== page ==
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Tony Grist

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Democracy Has Jumped The Shark [Feb. 7th, 2005|09:59 am]
Tony Grist
I am sick of reading political news and comment.

It used to be the first thing I did every morning after making breakfast. I'd call up my on-line Guardian and flick straight to Comment to find out what those clever folk in Lunnon were saying about smiley Mr Blair or grumpy Mr Brown.

I won't say I never do it any more, but the fun has gone out of it.

These characters bore me. It's like soap opera. The same stories keep coming round. The shark has been jumped.

And I begin to understand why 17 year olds, interviewed on the street, can't name the leader of the conservative party.

Politics used to be about ideology. That ended with the defeat of socialism. Now everyone's a little Englander and mildly racist and equally afraid of Rupert Murdoch.

The next election will be a contest between clones. It doesn't matter who wins because either way the product will be the same.

It's like All-Saints v the Spice Girls- only with ugly men in suits.
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Comments:
[User Picture]From: sorenr
2005-02-07 03:11 am (UTC)
I look forward to the Danish election being over tomorrow evening. We're going to continue with this horrid government, but at least I won't have to consider, every single day, the stupity of my fellow Danes...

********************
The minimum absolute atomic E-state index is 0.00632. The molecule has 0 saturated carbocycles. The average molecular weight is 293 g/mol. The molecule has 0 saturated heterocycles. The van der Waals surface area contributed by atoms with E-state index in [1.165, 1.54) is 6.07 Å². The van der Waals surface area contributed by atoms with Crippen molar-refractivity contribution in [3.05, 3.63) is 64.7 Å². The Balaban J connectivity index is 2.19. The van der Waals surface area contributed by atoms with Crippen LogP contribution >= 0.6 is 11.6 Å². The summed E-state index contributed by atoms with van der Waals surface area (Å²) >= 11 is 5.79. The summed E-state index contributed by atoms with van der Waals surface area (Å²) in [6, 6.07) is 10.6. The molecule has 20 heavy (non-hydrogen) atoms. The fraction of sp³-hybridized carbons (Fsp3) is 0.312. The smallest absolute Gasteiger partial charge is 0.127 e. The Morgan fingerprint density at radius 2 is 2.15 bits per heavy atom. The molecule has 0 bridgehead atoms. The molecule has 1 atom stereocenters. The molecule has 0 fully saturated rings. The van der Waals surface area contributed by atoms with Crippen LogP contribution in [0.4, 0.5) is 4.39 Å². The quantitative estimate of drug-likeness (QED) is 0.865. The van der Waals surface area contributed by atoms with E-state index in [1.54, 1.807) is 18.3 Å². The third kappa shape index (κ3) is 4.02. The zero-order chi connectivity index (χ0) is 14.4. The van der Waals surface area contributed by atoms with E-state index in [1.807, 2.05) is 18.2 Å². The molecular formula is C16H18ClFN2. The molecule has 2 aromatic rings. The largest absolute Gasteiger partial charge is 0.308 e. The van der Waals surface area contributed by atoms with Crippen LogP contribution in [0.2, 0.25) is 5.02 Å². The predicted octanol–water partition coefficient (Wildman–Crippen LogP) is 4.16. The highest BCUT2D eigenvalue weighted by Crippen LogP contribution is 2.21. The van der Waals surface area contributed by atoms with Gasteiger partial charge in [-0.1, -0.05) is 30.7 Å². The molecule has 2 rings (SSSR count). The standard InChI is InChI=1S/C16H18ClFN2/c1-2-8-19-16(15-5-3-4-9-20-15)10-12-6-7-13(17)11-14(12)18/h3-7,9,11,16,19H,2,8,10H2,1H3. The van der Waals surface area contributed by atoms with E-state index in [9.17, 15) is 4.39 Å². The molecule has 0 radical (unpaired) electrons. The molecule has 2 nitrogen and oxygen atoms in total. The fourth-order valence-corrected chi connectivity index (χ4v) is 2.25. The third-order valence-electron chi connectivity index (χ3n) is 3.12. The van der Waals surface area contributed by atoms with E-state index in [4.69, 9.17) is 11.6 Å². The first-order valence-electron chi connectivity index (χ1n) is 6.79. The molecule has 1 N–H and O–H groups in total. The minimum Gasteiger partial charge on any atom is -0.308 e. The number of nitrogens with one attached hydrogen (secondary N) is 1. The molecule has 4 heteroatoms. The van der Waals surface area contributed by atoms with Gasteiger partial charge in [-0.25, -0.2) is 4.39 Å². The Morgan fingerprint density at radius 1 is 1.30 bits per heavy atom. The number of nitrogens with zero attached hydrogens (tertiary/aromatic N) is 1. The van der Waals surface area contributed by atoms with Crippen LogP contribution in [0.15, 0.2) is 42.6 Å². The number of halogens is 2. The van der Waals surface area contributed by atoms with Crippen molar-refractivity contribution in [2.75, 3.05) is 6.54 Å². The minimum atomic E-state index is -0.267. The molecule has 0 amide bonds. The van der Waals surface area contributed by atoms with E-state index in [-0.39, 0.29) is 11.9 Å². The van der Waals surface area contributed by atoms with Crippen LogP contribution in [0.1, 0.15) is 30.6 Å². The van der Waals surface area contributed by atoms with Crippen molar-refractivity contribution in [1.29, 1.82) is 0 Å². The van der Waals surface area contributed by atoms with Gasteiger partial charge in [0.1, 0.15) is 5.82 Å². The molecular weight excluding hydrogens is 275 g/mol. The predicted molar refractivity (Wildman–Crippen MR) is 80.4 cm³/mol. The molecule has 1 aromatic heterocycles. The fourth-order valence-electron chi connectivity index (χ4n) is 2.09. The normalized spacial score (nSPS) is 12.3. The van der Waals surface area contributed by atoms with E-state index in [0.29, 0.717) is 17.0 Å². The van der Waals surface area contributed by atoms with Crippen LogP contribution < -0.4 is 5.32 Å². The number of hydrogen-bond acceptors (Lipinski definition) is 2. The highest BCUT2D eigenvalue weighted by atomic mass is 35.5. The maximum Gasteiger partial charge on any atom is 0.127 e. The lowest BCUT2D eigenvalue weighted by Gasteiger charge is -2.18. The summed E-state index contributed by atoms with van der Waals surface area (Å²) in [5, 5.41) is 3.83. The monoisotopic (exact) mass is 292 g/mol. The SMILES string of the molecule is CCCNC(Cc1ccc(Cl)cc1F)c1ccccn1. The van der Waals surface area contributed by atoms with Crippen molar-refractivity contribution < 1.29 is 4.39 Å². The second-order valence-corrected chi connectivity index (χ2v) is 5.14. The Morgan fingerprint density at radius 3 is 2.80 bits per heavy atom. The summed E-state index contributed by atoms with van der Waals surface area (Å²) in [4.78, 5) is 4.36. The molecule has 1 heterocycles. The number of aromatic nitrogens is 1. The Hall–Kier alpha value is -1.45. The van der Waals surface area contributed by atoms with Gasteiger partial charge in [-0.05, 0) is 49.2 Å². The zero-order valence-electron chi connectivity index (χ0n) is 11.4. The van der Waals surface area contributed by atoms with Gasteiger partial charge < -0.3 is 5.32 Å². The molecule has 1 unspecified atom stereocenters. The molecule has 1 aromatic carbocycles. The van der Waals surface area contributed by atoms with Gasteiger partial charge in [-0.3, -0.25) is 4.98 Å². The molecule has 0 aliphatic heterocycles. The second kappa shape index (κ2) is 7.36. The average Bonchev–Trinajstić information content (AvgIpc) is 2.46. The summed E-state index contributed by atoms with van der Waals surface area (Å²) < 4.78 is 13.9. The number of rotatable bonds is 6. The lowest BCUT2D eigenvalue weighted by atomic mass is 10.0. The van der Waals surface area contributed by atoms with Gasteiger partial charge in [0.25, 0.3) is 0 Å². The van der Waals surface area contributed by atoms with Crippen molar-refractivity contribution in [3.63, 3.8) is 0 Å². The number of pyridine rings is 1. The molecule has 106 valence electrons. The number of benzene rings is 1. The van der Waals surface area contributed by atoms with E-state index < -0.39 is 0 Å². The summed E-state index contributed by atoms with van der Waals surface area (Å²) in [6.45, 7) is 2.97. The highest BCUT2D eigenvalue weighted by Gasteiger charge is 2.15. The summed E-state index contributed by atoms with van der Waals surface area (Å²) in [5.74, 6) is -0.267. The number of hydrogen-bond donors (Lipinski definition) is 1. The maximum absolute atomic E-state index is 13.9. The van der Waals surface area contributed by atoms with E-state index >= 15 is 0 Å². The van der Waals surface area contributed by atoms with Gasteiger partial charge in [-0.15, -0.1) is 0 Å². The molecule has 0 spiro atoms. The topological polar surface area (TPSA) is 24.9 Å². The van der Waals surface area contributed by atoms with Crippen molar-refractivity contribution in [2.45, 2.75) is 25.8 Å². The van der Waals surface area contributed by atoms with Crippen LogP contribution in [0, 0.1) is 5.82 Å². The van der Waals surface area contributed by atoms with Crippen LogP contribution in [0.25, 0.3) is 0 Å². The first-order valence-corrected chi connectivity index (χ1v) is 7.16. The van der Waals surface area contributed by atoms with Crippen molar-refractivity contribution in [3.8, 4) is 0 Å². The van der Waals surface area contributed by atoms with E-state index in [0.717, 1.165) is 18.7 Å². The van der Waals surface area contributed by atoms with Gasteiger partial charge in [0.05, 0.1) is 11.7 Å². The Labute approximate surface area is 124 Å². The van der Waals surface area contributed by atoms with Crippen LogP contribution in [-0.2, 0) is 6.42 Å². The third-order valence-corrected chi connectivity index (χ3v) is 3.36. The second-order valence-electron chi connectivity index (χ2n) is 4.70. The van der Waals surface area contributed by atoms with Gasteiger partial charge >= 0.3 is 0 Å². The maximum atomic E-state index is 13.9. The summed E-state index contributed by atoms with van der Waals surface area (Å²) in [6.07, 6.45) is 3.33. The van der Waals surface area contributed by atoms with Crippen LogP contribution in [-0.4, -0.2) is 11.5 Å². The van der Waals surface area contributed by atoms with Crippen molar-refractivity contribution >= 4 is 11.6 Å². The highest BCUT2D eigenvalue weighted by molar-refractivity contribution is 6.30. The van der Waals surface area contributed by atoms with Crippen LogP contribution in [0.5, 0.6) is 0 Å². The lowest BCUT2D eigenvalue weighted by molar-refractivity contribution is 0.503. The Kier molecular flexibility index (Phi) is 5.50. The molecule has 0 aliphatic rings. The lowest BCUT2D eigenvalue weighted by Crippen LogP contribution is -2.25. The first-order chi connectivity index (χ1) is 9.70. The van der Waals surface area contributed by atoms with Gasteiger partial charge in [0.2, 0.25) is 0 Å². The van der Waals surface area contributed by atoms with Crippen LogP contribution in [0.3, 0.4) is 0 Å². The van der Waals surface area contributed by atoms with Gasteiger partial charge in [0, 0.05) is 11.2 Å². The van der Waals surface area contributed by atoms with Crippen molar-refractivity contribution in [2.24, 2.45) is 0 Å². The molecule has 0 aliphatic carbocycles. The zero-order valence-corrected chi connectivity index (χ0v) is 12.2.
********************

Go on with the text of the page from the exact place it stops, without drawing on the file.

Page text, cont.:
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[User Picture]From: poliphilo
2005-02-07 03:46 am (UTC)
We haven't had a date set for our election, but the campaigning is already underway. Ugh!
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[User Picture]From: sorenr
2005-02-07 05:20 am (UTC)
Our election was only called 3 weeks ago or something, so it's fortunately been a short campaign. I'm still fed up with it, though; it is most disheartening!
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[User Picture]From: jackiejj
2005-02-07 05:36 am (UTC)
For your consideration, the Simpsons episode in which candidates Clinton and Dole were kidnapped by space aliens, who took on their appearance and went to the debate:

"Abortions for some, no abortions for others, and small flags for all!" they both said.

"And always twirling! twirling! towards freedom!"

The aliens told their audience that it really made no difference who they voted for, as the results would be the same.

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[User Picture]From: poliphilo